Workplace violence as a strategic organisational risk

  • Richard Edward Diston

Student thesis: Doctoral Thesis


Concern about violence at work has led to many studies over the last few decades, however a solution remains elusive. The literature is dominated by similar perspectives on the issue, all of which focus on violence as an operational issue, rather than as a strategic risk to business aims and therefore a problem of corporate governance. The aim of this research was to understand how violence as a risk area is perceived by professionals working within demonstrably affected sectors throughout their careers, and whether a formal, risk-based framework for its management at organisational level would be perceived as beneficial. Specifically, it sought to examine the perception of violence risk in relation to other risk areas within organisations, identify the risk management models and methods that are currently in use for the management of violence in the workplace, examine the strengths and weaknesses of the current violence risk management approaches and establish to whether a formal risk management model would be seen as desirable by practitioners. A qualitative research methodology was employed, based on semi-structured interviews with 20 management professionals from a range of backgrounds including security, consulting, healthcare, education, training and NGOs. The participants’ accounts suggested that the organisations they had experienced were generally unaware of the behaviour types that constitute violence (with a preoccupation with the physical form only), and therefore did perceive violence as a strategic risk. They did not engage to a great extent with the relevant academic and grey literature, and so awareness of existing models for violence management was limited. Opinions varied on effective countermeasures but tended to support a common theme in the literature that emphasised the importance of appropriate senior management engagement. The findings suggested that there would be support for a formal violence risk management model that addresses the issue as a strategic risk. This research therefore concludes by proposing a new typology for violence that supports practical risk management approaches, together with a formal, specific organisational violence risk management framework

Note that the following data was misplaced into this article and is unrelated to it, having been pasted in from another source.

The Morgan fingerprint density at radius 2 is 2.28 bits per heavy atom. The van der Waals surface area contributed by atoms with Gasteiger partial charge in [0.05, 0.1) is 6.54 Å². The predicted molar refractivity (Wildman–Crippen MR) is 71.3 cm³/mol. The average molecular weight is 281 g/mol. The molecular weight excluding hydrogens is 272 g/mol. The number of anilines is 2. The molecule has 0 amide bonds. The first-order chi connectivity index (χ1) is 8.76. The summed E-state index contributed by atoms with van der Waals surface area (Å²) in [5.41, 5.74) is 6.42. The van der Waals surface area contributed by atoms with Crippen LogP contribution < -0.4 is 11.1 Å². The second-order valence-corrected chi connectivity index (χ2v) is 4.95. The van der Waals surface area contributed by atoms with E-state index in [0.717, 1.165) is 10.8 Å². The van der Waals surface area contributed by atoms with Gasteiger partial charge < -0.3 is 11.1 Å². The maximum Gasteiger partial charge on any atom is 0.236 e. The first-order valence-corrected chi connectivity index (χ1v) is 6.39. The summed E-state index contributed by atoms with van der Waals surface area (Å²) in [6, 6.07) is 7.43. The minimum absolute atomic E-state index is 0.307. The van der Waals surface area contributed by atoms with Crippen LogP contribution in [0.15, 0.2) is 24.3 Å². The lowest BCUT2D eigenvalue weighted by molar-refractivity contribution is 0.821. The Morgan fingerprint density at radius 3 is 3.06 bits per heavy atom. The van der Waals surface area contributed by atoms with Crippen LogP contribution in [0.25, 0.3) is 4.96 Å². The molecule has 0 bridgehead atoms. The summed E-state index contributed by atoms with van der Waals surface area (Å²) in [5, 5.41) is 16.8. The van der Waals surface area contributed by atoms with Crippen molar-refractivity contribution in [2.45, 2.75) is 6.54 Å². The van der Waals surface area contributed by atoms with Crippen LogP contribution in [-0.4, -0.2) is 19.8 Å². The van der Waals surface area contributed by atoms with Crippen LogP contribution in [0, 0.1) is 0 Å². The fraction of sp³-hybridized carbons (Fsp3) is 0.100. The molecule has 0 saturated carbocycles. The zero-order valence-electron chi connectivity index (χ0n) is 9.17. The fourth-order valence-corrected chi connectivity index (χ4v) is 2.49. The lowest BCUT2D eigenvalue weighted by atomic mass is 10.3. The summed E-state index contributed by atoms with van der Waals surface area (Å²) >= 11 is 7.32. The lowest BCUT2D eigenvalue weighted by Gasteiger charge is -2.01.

Date of AwardAug 2018
Original languageEnglish
Awarding Institution
  • University of Portsmouth
SupervisorAlison Wakefield (Supervisor) & Risto Henrik Aleksander Talas (Supervisor)

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